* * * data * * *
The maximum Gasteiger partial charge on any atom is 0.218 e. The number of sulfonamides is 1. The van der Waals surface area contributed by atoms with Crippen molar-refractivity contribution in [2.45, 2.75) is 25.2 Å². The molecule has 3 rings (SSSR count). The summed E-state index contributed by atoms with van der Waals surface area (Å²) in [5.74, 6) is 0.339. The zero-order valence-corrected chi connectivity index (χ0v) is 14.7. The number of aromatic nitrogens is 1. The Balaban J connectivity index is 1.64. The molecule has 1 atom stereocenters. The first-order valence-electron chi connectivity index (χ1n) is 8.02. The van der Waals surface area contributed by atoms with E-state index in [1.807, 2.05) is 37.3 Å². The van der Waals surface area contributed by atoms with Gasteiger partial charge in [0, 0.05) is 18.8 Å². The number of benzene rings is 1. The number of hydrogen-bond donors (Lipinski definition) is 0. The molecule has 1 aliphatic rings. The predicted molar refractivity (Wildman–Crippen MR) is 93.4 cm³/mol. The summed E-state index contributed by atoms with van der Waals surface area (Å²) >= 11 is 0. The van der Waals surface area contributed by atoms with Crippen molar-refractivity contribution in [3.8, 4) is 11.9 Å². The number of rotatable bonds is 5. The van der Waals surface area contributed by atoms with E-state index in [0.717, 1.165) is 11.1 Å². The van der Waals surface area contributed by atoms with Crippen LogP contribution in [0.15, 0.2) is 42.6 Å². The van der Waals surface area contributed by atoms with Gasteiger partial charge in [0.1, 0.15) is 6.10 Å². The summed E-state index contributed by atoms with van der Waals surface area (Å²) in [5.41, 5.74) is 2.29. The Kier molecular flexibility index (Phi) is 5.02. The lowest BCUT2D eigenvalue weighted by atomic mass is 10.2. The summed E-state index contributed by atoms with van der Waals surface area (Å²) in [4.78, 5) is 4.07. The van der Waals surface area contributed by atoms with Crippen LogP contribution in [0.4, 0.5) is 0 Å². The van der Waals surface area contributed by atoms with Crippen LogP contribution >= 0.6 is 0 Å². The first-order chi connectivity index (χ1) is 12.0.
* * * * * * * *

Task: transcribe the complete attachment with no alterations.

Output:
The maximum Gasteiger partial charge on any atom is 0.218 e. The number of sulfonamides is 1. The van der Waals surface area contributed by atoms with Crippen molar-refractivity contribution in [2.45, 2.75) is 25.2 Å². The molecule has 3 rings (SSSR count). The summed E-state index contributed by atoms with van der Waals surface area (Å²) in [5.74, 6) is 0.339. The zero-order valence-corrected chi connectivity index (χ0v) is 14.7. The number of aromatic nitrogens is 1. The Balaban J connectivity index is 1.64. The molecule has 1 atom stereocenters. The first-order valence-electron chi connectivity index (χ1n) is 8.02. The van der Waals surface area contributed by atoms with E-state index in [1.807, 2.05) is 37.3 Å². The van der Waals surface area contributed by atoms with Gasteiger partial charge in [0, 0.05) is 18.8 Å². The number of benzene rings is 1. The number of hydrogen-bond donors (Lipinski definition) is 0. The molecule has 1 aliphatic rings. The predicted molar refractivity (Wildman–Crippen MR) is 93.4 cm³/mol. The summed E-state index contributed by atoms with van der Waals surface area (Å²) >= 11 is 0. The van der Waals surface area contributed by atoms with Crippen molar-refractivity contribution in [3.8, 4) is 11.9 Å². The number of rotatable bonds is 5. The van der Waals surface area contributed by atoms with E-state index in [0.717, 1.165) is 11.1 Å². The van der Waals surface area contributed by atoms with Crippen LogP contribution in [0.15, 0.2) is 42.6 Å². The van der Waals surface area contributed by atoms with Gasteiger partial charge in [0.1, 0.15) is 6.10 Å². The summed E-state index contributed by atoms with van der Waals surface area (Å²) in [5.41, 5.74) is 2.29. The Kier molecular flexibility index (Phi) is 5.02. The lowest BCUT2D eigenvalue weighted by atomic mass is 10.2. The summed E-state index contributed by atoms with van der Waals surface area (Å²) in [4.78, 5) is 4.07. The van der Waals surface area contributed by atoms with Crippen LogP contribution in [0.4, 0.5) is 0 Å². The van der Waals surface area contributed by atoms with Crippen LogP contribution >= 0.6 is 0 Å². The first-order chi connectivity index (χ1) is 12.0.